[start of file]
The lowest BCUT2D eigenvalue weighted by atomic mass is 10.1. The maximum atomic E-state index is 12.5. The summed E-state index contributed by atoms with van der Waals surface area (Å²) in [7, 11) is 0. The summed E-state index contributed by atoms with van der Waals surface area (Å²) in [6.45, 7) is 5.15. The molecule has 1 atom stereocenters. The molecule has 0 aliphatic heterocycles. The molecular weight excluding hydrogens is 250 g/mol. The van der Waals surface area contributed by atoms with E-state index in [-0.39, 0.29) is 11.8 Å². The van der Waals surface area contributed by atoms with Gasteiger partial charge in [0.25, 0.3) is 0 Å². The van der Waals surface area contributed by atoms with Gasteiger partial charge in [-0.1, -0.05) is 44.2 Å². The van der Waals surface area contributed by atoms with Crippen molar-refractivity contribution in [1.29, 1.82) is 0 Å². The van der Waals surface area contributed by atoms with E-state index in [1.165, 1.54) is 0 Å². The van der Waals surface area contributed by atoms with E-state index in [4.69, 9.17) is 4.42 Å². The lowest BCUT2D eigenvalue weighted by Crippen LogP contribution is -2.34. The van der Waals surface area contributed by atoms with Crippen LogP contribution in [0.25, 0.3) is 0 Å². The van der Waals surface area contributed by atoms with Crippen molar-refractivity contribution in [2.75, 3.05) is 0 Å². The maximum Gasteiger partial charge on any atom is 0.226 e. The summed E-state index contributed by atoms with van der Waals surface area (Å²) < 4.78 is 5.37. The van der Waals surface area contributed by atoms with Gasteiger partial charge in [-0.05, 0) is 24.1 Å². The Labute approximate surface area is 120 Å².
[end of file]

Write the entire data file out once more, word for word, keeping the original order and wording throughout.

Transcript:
The lowest BCUT2D eigenvalue weighted by atomic mass is 10.1. The maximum atomic E-state index is 12.5. The summed E-state index contributed by atoms with van der Waals surface area (Å²) in [7, 11) is 0. The summed E-state index contributed by atoms with van der Waals surface area (Å²) in [6.45, 7) is 5.15. The molecule has 1 atom stereocenters. The molecule has 0 aliphatic heterocycles. The molecular weight excluding hydrogens is 250 g/mol. The van der Waals surface area contributed by atoms with E-state index in [-0.39, 0.29) is 11.8 Å². The van der Waals surface area contributed by atoms with Gasteiger partial charge in [0.25, 0.3) is 0 Å². The van der Waals surface area contributed by atoms with Gasteiger partial charge in [-0.1, -0.05) is 44.2 Å². The van der Waals surface area contributed by atoms with Crippen molar-refractivity contribution in [1.29, 1.82) is 0 Å². The van der Waals surface area contributed by atoms with E-state index in [1.165, 1.54) is 0 Å². The van der Waals surface area contributed by atoms with E-state index in [4.69, 9.17) is 4.42 Å². The lowest BCUT2D eigenvalue weighted by Crippen LogP contribution is -2.34. The van der Waals surface area contributed by atoms with Crippen LogP contribution in [0.25, 0.3) is 0 Å². The van der Waals surface area contributed by atoms with Crippen molar-refractivity contribution in [2.75, 3.05) is 0 Å². The maximum Gasteiger partial charge on any atom is 0.226 e. The summed E-state index contributed by atoms with van der Waals surface area (Å²) < 4.78 is 5.37. The van der Waals surface area contributed by atoms with Gasteiger partial charge in [-0.05, 0) is 24.1 Å². The Labute approximate surface area is 120 Å².